The Pace of Corn Consumption

Darrel Good, Ag Economist – University of Illinois

Now that the nation’s corn harvest is complete, traders have turned their full attention to the rate at which the crop is being used. Todd Gleason has more on the pace of corn consumption.

There are three primary uses for corn…

There are three primary uses for corn. These are corn for livestock feed; corn for the production of ethanol; and corn for export… in that order. That makes the smallest consumption category, corn for export, the marginal category. This is the flex category the one that drives the price of corn on the high or low end of the market.

Here is what that means. The highest and lowest prices paid for corn depend a lot on how much corn the export market consumes because it is usually vying for the last available bushels.

Tracking how much corn is being consumed, therefore, is important to understanding the direction of the market. Some of the numbers are easier to track than others. Getting a handle on corn for livestock feed is difficult. Finding the ethanol number is much easier. So far this marketing year corn consumed for ethanol production is ahead of pace to meet USDA’s projection made in November. University of Illinois Ag Economist Darrel Good says that pace could slow down by one percent and remain on target.

Good :35  USDA projects 2014 marketing year corn exports…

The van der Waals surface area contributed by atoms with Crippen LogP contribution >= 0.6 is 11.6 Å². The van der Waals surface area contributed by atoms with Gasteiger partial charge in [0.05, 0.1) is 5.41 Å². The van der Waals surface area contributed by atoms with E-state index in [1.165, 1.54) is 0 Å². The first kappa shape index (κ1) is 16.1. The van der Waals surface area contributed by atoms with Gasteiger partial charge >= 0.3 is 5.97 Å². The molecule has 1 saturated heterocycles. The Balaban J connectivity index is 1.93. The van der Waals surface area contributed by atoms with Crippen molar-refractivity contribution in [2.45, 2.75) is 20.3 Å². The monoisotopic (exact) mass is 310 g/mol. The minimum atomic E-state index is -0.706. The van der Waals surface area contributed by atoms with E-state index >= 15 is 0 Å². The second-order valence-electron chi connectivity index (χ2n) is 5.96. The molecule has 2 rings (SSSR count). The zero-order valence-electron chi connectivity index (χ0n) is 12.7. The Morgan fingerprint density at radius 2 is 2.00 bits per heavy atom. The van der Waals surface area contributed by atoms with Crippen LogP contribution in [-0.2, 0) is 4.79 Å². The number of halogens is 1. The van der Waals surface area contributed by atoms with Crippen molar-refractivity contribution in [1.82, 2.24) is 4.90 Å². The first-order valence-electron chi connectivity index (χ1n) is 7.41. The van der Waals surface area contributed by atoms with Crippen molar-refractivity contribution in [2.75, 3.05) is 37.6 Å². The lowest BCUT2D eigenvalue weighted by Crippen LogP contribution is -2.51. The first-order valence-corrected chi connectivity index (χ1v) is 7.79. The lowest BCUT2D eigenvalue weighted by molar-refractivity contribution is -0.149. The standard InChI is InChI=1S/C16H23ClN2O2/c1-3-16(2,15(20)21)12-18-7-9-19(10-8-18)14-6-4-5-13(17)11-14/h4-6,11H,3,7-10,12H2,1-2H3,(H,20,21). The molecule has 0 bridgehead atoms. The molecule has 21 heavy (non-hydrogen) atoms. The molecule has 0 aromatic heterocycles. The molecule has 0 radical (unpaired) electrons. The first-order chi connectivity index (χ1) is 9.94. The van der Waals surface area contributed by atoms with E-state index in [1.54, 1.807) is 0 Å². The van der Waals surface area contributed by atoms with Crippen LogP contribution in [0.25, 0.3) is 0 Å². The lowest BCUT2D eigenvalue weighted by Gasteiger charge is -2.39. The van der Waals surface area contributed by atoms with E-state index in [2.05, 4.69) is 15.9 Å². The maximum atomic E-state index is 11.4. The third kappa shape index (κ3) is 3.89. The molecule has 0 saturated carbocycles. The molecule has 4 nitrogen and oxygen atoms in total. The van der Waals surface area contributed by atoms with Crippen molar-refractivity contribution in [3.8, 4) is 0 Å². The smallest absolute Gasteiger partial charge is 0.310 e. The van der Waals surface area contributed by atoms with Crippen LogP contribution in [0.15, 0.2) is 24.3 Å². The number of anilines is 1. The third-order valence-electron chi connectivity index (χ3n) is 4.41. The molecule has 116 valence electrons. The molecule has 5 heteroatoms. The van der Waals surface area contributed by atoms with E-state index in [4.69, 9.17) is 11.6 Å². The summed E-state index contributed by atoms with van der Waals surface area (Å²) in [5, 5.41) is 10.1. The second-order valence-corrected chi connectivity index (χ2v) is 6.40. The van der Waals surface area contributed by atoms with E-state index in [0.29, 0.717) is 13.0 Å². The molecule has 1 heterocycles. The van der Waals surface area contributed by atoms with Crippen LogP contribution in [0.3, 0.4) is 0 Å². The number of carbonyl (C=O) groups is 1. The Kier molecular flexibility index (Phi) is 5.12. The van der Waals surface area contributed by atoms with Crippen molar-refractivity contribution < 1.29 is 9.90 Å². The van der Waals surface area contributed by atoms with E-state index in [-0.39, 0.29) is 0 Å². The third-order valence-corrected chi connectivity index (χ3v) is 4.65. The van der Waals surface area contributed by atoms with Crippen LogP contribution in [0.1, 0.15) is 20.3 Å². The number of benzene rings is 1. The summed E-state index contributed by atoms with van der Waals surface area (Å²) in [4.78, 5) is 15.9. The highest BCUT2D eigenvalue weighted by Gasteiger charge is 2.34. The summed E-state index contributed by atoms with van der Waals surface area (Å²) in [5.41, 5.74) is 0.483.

…to reach the USDA projection.

The current pace of corn export sales, thinks Darrel Good, is encouraging. However, he notes sales and shipments aren’t the same thing, and says shipments need to accelerate to meet USDA export projections.

This leaves the corn for feed number. It can only be tracked using the quarterly grain stocks tally. USDA surveys all the places that store corn to figure out what’s left in the bin. Subtracting that number, the export figure, and ethanol consumption leaves a quantity that has gone somewhere – mostly to fed to livestock. The first marketing year of corn stocks will be released January 12th.

Good :28  Until the likely pace of feed use of corn is mainly…
…the number of dairy cows is up about one percent.

Add to those figures the number of beef cattle in feedlots as of November 1. That’s up about half percent – and those cattle are being fed to heavier weights. Those additional pounds take more corn per pound to produce.  Hogs are being fed to heavier weights, too; up about 3 percent. The numbers so far suggest a smaller herd. That’s expected to change.

Right now Darrel Good says it all means the 25 cent trading range for corn is not likely to change until USDA updates the Crop Production report January 12th, along with releasing the first quarterly stocks report.